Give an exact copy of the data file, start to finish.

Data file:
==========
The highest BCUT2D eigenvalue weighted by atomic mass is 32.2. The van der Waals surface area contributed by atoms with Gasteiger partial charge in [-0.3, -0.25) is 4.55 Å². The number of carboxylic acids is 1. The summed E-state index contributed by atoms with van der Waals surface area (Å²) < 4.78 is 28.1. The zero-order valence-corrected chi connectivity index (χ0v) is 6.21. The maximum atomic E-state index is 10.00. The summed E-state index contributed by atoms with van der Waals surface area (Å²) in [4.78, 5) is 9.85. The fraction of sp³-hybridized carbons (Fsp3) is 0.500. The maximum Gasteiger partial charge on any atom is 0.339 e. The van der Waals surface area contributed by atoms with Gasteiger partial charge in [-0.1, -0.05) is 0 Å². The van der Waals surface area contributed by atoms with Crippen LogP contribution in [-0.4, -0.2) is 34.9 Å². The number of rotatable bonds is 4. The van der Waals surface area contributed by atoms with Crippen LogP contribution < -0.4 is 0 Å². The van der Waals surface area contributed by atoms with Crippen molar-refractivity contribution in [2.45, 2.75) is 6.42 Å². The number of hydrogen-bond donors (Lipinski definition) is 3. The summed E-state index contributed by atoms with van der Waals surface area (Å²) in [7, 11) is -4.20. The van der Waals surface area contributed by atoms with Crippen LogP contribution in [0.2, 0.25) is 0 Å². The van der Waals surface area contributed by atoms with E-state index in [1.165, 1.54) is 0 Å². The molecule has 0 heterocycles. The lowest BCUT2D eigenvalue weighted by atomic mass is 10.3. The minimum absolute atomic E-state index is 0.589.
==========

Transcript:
The highest BCUT2D eigenvalue weighted by atomic mass is 32.2. The van der Waals surface area contributed by atoms with Gasteiger partial charge in [-0.3, -0.25) is 4.55 Å². The number of carboxylic acids is 1. The summed E-state index contributed by atoms with van der Waals surface area (Å²) < 4.78 is 28.1. The zero-order valence-corrected chi connectivity index (χ0v) is 6.21. The maximum atomic E-state index is 10.00. The summed E-state index contributed by atoms with van der Waals surface area (Å²) in [4.78, 5) is 9.85. The fraction of sp³-hybridized carbons (Fsp3) is 0.500. The maximum Gasteiger partial charge on any atom is 0.339 e. The van der Waals surface area contributed by atoms with Gasteiger partial charge in [-0.1, -0.05) is 0 Å². The van der Waals surface area contributed by atoms with Crippen LogP contribution in [-0.4, -0.2) is 34.9 Å². The number of rotatable bonds is 4. The van der Waals surface area contributed by atoms with Crippen LogP contribution < -0.4 is 0 Å². The van der Waals surface area contributed by atoms with Crippen molar-refractivity contribution in [2.45, 2.75) is 6.42 Å². The number of hydrogen-bond donors (Lipinski definition) is 3. The summed E-state index contributed by atoms with van der Waals surface area (Å²) in [7, 11) is -4.20. The van der Waals surface area contributed by atoms with Crippen LogP contribution in [0.2, 0.25) is 0 Å². The van der Waals surface area contributed by atoms with E-state index in [1.165, 1.54) is 0 Å². The molecule has 0 heterocycles. The lowest BCUT2D eigenvalue weighted by atomic mass is 10.3. The minimum absolute atomic E-state index is 0.589.